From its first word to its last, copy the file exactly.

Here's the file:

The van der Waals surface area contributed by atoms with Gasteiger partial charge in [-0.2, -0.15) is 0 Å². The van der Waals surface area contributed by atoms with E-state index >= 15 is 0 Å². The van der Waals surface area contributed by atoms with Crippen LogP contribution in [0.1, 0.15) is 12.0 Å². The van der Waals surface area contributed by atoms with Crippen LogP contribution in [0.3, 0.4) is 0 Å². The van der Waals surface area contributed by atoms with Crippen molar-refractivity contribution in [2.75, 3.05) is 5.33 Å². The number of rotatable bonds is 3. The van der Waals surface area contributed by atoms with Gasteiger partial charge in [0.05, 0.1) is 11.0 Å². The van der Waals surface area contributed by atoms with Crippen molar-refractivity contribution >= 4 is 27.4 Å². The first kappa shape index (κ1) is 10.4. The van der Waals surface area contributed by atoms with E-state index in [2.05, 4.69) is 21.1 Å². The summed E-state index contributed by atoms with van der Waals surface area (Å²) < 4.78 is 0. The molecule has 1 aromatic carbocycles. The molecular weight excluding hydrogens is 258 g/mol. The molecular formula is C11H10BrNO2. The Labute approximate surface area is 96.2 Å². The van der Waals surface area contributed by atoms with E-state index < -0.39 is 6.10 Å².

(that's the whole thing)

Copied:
The van der Waals surface area contributed by atoms with Gasteiger partial charge in [-0.2, -0.15) is 0 Å². The van der Waals surface area contributed by atoms with E-state index >= 15 is 0 Å². The van der Waals surface area contributed by atoms with Crippen LogP contribution in [0.1, 0.15) is 12.0 Å². The van der Waals surface area contributed by atoms with Crippen LogP contribution in [0.3, 0.4) is 0 Å². The van der Waals surface area contributed by atoms with Crippen molar-refractivity contribution in [2.75, 3.05) is 5.33 Å². The number of rotatable bonds is 3. The van der Waals surface area contributed by atoms with Gasteiger partial charge in [0.05, 0.1) is 11.0 Å². The van der Waals surface area contributed by atoms with Crippen molar-refractivity contribution >= 4 is 27.4 Å². The first kappa shape index (κ1) is 10.4. The van der Waals surface area contributed by atoms with E-state index in [2.05, 4.69) is 21.1 Å². The summed E-state index contributed by atoms with van der Waals surface area (Å²) < 4.78 is 0. The molecule has 1 aromatic carbocycles. The molecular weight excluding hydrogens is 258 g/mol. The molecular formula is C11H10BrNO2. The Labute approximate surface area is 96.2 Å². The van der Waals surface area contributed by atoms with E-state index < -0.39 is 6.10 Å².